Although it’s not anywhere near the quality as the former two options, the Apex 325 is one of the best budget friendly mics for recording kick drum. The downside is that you may need to carve out the sound a little with EQ.
However, once you do you’ll have a great sounding kick at a fraction of the cost. If budget allows though, I would encourage people to choose one of the other models first and foremost.
Best Mics For Recording Snare Drum
The snare drum is a major focal point of the kit. It’s what pulls the listener in and sets the groove of the song. How the snare sounds lays the groundwork for the tone of the rest of the kit so you really want to use a microphone that gives the vibe you’re going for.
Another aspect to consider is whether or not you would like to mic the top and bottom of the snare drum. If you have the luxury of doing so, it’s a great choice as each side produces its own characteristics.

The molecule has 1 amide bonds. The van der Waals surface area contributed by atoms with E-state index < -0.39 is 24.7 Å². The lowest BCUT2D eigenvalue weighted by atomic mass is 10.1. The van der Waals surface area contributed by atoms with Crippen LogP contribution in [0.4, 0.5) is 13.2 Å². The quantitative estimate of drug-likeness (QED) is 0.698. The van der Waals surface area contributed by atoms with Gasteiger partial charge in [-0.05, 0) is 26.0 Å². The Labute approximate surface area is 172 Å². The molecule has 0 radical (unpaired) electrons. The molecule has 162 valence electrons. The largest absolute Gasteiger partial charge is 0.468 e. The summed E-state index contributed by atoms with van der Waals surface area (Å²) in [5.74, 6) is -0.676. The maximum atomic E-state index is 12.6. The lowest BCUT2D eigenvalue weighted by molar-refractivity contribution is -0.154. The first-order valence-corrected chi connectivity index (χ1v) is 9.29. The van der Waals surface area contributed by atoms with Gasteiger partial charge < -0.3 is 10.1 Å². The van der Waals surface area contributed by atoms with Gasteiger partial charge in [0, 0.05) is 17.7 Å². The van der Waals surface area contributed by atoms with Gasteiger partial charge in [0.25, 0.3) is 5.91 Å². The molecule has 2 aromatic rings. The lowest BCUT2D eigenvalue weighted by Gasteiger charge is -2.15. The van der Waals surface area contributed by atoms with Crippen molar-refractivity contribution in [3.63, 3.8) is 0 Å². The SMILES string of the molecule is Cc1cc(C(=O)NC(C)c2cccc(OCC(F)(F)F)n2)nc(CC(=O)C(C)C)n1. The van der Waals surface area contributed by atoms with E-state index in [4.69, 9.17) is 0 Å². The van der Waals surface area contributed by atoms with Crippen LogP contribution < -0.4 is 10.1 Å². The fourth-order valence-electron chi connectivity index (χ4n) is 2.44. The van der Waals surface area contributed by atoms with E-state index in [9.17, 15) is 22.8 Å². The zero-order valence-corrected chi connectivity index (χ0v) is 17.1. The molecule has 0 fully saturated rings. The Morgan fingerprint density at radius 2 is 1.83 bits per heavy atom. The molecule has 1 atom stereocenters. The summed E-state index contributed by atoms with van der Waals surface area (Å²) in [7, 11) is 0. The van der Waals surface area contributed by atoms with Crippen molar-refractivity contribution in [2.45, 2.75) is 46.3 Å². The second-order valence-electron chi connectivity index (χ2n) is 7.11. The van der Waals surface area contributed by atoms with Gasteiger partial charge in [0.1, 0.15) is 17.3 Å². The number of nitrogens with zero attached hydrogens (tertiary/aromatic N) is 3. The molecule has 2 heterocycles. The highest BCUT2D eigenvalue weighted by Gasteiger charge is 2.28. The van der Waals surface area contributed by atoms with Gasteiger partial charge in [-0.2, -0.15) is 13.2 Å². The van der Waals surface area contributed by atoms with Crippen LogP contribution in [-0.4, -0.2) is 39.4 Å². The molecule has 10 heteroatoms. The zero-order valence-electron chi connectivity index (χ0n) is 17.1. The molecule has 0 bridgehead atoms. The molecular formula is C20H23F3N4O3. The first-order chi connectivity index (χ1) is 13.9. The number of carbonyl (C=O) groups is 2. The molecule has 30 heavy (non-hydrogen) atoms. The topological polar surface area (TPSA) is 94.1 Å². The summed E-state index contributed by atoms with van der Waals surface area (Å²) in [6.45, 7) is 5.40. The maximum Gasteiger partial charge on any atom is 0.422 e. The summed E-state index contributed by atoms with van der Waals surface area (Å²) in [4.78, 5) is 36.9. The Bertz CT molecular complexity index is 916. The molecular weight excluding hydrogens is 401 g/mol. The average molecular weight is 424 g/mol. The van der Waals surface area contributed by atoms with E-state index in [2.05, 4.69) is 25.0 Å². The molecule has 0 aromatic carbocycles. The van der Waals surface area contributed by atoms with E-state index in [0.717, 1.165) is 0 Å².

Some prefer to use a different mic on each side while others use the same style.
Either way, it’s a technique worth putting into use when recording snare drum.
Many of the best recording engineers claim this to be their go to mic for recording snare drum. Having been around for decades, the SM57 is an affordable option that gets the job done.
It’s frequency response complements the snare drum, making it easy to get a great tone with little EQ.
Another aspect that makes this one of the best options is that this mic can take a beating from your drummer. This is important as not all drummers have perfect aim and its not uncommon for a mic to get hit by a stick every now and then.
Thankfully the rugged design of the SM57 makes this the least of your worries and even if it does break, it’s cheap cost makes it a low stress item to replace.